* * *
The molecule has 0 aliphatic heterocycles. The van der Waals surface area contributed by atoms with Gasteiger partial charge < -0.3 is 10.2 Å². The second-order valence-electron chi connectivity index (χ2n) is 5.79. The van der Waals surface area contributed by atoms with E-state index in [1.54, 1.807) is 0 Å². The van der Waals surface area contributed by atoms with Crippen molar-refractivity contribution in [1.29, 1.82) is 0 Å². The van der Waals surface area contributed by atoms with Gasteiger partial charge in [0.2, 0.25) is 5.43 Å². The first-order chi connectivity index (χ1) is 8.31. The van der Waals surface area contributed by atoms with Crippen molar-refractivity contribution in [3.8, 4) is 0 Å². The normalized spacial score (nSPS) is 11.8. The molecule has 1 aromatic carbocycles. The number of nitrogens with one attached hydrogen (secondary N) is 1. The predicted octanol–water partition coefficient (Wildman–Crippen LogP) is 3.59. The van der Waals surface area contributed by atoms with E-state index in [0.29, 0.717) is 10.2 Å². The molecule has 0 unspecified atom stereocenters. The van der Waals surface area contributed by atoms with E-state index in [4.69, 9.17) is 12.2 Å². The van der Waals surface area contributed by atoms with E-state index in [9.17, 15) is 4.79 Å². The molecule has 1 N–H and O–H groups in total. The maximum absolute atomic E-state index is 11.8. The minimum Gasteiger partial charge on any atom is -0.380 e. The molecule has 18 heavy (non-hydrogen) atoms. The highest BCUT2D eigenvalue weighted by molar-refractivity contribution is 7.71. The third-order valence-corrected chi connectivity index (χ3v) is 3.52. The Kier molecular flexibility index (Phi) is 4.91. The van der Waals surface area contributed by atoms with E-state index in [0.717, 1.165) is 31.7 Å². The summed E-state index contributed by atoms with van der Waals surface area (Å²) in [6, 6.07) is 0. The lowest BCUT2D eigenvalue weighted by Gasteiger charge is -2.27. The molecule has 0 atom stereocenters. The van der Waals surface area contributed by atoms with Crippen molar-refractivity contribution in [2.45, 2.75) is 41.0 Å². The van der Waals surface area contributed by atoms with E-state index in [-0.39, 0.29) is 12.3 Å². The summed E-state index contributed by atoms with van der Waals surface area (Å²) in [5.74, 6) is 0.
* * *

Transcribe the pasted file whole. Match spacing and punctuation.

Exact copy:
The molecule has 0 aliphatic heterocycles. The van der Waals surface area contributed by atoms with Gasteiger partial charge < -0.3 is 10.2 Å². The second-order valence-electron chi connectivity index (χ2n) is 5.79. The van der Waals surface area contributed by atoms with E-state index in [1.54, 1.807) is 0 Å². The van der Waals surface area contributed by atoms with Crippen molar-refractivity contribution in [1.29, 1.82) is 0 Å². The van der Waals surface area contributed by atoms with Gasteiger partial charge in [0.2, 0.25) is 5.43 Å². The first-order chi connectivity index (χ1) is 8.31. The van der Waals surface area contributed by atoms with Crippen molar-refractivity contribution in [3.8, 4) is 0 Å². The normalized spacial score (nSPS) is 11.8. The molecule has 1 aromatic carbocycles. The number of nitrogens with one attached hydrogen (secondary N) is 1. The predicted octanol–water partition coefficient (Wildman–Crippen LogP) is 3.59. The van der Waals surface area contributed by atoms with E-state index in [0.29, 0.717) is 10.2 Å². The molecule has 0 unspecified atom stereocenters. The van der Waals surface area contributed by atoms with E-state index in [4.69, 9.17) is 12.2 Å². The van der Waals surface area contributed by atoms with E-state index in [9.17, 15) is 4.79 Å². The molecule has 1 N–H and O–H groups in total. The maximum absolute atomic E-state index is 11.8. The minimum Gasteiger partial charge on any atom is -0.380 e. The molecule has 18 heavy (non-hydrogen) atoms. The highest BCUT2D eigenvalue weighted by molar-refractivity contribution is 7.71. The third-order valence-corrected chi connectivity index (χ3v) is 3.52. The Kier molecular flexibility index (Phi) is 4.91. The van der Waals surface area contributed by atoms with E-state index in [0.717, 1.165) is 31.7 Å². The summed E-state index contributed by atoms with van der Waals surface area (Å²) in [6, 6.07) is 0. The lowest BCUT2D eigenvalue weighted by Gasteiger charge is -2.27. The molecule has 0 atom stereocenters. The van der Waals surface area contributed by atoms with Crippen molar-refractivity contribution in [2.45, 2.75) is 41.0 Å². The van der Waals surface area contributed by atoms with E-state index in [-0.39, 0.29) is 12.3 Å². The summed E-state index contributed by atoms with van der Waals surface area (Å²) in [5.74, 6) is 0.